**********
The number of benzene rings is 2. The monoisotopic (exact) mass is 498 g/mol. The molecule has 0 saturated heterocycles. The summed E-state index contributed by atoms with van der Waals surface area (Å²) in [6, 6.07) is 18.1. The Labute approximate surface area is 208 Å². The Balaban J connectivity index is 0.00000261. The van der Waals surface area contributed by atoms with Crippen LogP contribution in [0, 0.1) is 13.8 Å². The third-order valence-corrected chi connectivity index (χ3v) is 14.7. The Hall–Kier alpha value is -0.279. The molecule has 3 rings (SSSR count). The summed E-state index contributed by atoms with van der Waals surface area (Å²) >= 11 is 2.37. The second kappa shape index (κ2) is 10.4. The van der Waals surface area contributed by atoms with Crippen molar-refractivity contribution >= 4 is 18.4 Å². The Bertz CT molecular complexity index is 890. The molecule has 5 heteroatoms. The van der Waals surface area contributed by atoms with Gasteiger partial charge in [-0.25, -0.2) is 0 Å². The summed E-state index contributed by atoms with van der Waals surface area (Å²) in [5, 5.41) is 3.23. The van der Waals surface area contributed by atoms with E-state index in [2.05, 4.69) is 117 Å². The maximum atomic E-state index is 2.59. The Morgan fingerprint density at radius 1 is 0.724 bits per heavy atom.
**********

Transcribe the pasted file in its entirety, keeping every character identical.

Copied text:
The number of benzene rings is 2. The monoisotopic (exact) mass is 498 g/mol. The molecule has 0 saturated heterocycles. The summed E-state index contributed by atoms with van der Waals surface area (Å²) in [6, 6.07) is 18.1. The Labute approximate surface area is 208 Å². The Balaban J connectivity index is 0.00000261. The van der Waals surface area contributed by atoms with Crippen LogP contribution in [0, 0.1) is 13.8 Å². The third-order valence-corrected chi connectivity index (χ3v) is 14.7. The Hall–Kier alpha value is -0.279. The molecule has 3 rings (SSSR count). The summed E-state index contributed by atoms with van der Waals surface area (Å²) >= 11 is 2.37. The second kappa shape index (κ2) is 10.4. The van der Waals surface area contributed by atoms with Crippen molar-refractivity contribution >= 4 is 18.4 Å². The Bertz CT molecular complexity index is 890. The molecule has 5 heteroatoms. The van der Waals surface area contributed by atoms with Gasteiger partial charge in [-0.25, -0.2) is 0 Å². The summed E-state index contributed by atoms with van der Waals surface area (Å²) in [5, 5.41) is 3.23. The van der Waals surface area contributed by atoms with E-state index in [2.05, 4.69) is 117 Å². The maximum atomic E-state index is 2.59. The Morgan fingerprint density at radius 1 is 0.724 bits per heavy atom.